Who Knew Animals Could Be So Smart?
Article by: Ben Brumfield
Published: June 10, 2015
“ Crows can count, and chimps know when they have nailed a test, according to two new studies that say our animal friends may be smarter than we once thought”, quotes Ben Brumfield who explains how smart our animal friends just may be. You might have heard myths about these crazy things before, but they are not myths, they are actually true! Universities from Georgia, New York, and South Carolina did the test on chimps. How did they do it? They gave three chimps computerized tests and gave them food when they got the questions correct. The scientists built in hitches to tease out signs of metacognition. Metacognition is the awareness or understanding of someone’s thought process. When the chimp got the answer correct, a delayed alarm would go off saying that they got it right, and the chimp had to then run to another station to get it’s food before it disappeared. After getting used to the testing format the chimps started to be able to accurately predict if their answer was correct or incorrect. If a chimp thought that their answer was correct, it would consistently race off to the next station to collect its’ food before the delayed alarm. When the chimp thought that its’ answer was incorrect, it did not move and go to collect the food. It just stayed in it’s starting spot. Both humans and chimps have metacognition, but the researchers say that we have different reactions to it. Because of this special part of their brains, they are able to do these this amazing thinking! The article also explained another study involving crows that showed similar results, that animals are smarter than we once thought. Researchers from a University in Germany did a test that showed that crows can count! They tested crows to see if they could recognize a group of dots. When researchers changed the size or arrangement of the dots the crows still figured out the number. The researchers observed parts of the crow’s brain and saw that the bird only recognizes the number of things, not the changes in arrangement, size, or shape. A neuroscientist named Helen Ditz said "When a crow sees three points, seeds or even hunters, single nerve cells recognize the 'threeness' of the objects.” These studies are helpful and useful to scientists because it provides them information about how animals think, which allows them to better understand animals and their behavior.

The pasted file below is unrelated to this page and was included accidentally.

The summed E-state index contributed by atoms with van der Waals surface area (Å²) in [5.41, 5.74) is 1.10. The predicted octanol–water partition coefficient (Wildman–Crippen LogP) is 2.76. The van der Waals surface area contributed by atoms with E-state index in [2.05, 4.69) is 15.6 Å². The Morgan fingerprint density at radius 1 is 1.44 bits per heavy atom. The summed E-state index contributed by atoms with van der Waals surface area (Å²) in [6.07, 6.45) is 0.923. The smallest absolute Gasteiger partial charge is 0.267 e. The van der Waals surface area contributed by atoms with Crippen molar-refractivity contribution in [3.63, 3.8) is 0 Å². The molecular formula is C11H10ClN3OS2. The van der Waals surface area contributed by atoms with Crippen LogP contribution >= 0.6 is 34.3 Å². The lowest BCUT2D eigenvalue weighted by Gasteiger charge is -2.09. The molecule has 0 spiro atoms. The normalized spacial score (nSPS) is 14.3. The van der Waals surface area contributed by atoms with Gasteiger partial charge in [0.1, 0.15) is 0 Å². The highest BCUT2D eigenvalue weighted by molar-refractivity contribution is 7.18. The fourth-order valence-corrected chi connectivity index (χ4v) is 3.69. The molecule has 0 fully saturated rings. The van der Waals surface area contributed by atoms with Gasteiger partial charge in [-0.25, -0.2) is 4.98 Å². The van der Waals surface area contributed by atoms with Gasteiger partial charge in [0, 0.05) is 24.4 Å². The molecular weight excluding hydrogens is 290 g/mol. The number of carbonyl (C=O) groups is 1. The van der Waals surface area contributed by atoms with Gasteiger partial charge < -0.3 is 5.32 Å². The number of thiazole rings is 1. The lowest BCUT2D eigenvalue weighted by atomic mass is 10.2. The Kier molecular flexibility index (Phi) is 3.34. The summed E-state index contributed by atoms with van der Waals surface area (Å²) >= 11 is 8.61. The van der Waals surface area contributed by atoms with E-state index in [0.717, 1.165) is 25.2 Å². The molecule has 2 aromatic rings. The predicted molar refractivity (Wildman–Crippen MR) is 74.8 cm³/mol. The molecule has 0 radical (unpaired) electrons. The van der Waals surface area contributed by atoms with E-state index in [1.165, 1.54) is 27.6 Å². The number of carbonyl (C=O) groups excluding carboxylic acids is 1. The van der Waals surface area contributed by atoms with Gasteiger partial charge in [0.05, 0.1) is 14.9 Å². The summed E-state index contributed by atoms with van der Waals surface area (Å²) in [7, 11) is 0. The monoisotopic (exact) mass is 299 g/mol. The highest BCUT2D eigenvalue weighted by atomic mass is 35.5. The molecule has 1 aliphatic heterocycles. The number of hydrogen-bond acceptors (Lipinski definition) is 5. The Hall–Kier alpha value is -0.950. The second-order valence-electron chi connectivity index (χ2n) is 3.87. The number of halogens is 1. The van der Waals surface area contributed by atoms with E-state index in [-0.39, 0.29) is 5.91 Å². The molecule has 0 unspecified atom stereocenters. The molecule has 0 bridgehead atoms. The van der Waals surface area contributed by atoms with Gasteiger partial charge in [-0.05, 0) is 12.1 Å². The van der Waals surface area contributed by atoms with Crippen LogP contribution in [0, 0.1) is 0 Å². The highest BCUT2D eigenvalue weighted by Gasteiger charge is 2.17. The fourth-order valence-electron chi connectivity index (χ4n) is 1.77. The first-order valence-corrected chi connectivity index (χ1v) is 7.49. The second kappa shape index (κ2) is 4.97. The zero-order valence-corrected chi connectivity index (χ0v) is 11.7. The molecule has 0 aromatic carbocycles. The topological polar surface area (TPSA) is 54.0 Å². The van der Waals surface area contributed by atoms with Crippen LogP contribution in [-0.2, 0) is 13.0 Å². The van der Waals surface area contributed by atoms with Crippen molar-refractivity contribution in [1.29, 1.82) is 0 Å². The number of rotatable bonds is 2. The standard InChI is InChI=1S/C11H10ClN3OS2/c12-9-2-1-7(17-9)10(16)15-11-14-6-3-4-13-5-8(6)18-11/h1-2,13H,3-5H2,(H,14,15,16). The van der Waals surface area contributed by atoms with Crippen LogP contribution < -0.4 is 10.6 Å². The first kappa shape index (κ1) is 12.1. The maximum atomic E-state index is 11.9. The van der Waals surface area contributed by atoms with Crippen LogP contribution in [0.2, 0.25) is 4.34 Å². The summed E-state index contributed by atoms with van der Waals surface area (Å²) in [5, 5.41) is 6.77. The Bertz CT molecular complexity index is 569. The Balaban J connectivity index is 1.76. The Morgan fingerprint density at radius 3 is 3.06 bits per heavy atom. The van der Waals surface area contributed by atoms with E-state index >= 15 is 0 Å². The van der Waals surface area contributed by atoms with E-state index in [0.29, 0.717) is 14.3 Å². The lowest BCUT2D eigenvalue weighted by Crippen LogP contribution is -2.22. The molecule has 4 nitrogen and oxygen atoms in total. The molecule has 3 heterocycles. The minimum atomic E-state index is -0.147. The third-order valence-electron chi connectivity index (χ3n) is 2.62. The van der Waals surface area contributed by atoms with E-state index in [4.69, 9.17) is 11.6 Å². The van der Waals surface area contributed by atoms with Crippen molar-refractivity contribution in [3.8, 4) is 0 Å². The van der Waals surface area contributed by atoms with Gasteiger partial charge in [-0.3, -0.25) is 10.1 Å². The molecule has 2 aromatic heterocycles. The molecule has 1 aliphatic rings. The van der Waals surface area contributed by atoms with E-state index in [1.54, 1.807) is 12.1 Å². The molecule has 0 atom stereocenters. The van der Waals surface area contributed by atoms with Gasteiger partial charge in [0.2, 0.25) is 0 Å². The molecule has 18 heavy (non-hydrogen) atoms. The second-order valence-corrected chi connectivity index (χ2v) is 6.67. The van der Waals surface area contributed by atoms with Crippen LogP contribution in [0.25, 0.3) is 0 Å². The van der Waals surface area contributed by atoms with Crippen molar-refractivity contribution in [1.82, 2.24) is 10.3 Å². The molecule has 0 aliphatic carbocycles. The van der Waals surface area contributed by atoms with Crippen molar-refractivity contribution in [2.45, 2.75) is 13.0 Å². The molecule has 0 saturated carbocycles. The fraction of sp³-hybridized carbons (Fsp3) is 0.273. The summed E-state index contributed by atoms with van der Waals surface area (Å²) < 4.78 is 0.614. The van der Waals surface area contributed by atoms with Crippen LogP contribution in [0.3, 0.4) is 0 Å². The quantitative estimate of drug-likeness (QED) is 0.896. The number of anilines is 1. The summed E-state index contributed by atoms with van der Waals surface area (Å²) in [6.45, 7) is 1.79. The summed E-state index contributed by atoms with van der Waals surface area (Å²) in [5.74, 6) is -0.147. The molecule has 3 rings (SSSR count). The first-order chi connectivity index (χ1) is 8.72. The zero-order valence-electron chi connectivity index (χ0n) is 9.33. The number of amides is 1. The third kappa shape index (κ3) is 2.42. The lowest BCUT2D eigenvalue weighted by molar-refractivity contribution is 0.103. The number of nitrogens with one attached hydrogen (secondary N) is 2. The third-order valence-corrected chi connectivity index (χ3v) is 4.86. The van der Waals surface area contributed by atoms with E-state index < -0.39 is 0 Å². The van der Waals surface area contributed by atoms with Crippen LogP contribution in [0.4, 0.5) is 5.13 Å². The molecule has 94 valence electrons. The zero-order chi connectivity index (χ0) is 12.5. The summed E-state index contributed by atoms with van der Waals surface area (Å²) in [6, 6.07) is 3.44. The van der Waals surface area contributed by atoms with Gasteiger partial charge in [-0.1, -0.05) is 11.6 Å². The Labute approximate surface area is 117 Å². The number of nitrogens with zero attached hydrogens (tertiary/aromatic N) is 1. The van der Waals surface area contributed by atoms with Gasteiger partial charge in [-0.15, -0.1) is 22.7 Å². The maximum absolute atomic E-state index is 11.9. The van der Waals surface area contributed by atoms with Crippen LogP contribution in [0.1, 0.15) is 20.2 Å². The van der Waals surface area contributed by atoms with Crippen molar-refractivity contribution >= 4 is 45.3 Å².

I chose this article because I think that learning about animals is fascinating. This article allowed me to add to my knowledge about animals. As I was browsing through the different events on the CNN website, the gorilla in the picture instantly caught my eye. As I read the headline “ Animals may be smarter than we once thought” I knew this was the one. Throughout my research of this article I learned that scientists are still discovering new information about how animals think. I also learned that chimps and humans both have metacognition.
I am hopeful that this article connects to our upcoming unit on the human body. The article compared metacognition in animals and how it compared to metacognition in humans. This article makes me want to learn more about metacognition.
The findings in this research most affect animal scientists. The research gives them more information about animals. This information will help them with further their understanding about the brain functions of animals. After reading about this intriguing research I instantly came up with a question. I wonder, if chimps and crows can do these incredible things, is it possible for other animals to perform such tasks as well? I also wonder if there have been studies conducted on other animals around metacognition. Perhaps they chose the chimps because they are a close relative to humans. I hope to find the answers to my questions soon!
Kyoto University in Japan also performed this test. Below is an image of their testing chimp, named Ayumu. He is taking the computerized memory test.
I found this image on…http://www.voanews.com/content/chimpanzee_minds_are_like_humans_better_in_some_ways/1604796.html